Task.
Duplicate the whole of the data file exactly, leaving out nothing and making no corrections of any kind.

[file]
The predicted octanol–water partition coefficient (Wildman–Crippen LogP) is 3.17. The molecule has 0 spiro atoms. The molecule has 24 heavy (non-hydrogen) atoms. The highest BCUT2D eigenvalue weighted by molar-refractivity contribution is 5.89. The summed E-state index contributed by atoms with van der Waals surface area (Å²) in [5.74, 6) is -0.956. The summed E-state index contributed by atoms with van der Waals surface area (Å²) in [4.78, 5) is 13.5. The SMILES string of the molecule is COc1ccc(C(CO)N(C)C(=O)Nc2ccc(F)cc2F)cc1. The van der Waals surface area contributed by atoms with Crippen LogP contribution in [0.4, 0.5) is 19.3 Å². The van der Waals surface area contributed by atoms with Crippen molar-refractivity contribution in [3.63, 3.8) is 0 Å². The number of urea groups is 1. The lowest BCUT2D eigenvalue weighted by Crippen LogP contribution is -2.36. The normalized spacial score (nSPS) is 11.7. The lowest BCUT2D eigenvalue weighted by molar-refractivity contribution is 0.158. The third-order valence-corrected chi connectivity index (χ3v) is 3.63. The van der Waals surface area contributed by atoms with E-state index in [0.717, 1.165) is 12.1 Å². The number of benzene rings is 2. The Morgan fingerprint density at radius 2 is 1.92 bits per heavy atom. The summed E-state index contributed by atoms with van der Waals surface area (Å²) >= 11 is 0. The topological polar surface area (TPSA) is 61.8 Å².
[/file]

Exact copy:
The predicted octanol–water partition coefficient (Wildman–Crippen LogP) is 3.17. The molecule has 0 spiro atoms. The molecule has 24 heavy (non-hydrogen) atoms. The highest BCUT2D eigenvalue weighted by molar-refractivity contribution is 5.89. The summed E-state index contributed by atoms with van der Waals surface area (Å²) in [5.74, 6) is -0.956. The summed E-state index contributed by atoms with van der Waals surface area (Å²) in [4.78, 5) is 13.5. The SMILES string of the molecule is COc1ccc(C(CO)N(C)C(=O)Nc2ccc(F)cc2F)cc1. The van der Waals surface area contributed by atoms with Crippen LogP contribution in [0.4, 0.5) is 19.3 Å². The van der Waals surface area contributed by atoms with Crippen molar-refractivity contribution in [3.63, 3.8) is 0 Å². The number of urea groups is 1. The lowest BCUT2D eigenvalue weighted by Crippen LogP contribution is -2.36. The normalized spacial score (nSPS) is 11.7. The lowest BCUT2D eigenvalue weighted by molar-refractivity contribution is 0.158. The third-order valence-corrected chi connectivity index (χ3v) is 3.63. The van der Waals surface area contributed by atoms with E-state index in [0.717, 1.165) is 12.1 Å². The number of benzene rings is 2. The Morgan fingerprint density at radius 2 is 1.92 bits per heavy atom. The summed E-state index contributed by atoms with van der Waals surface area (Å²) >= 11 is 0. The topological polar surface area (TPSA) is 61.8 Å².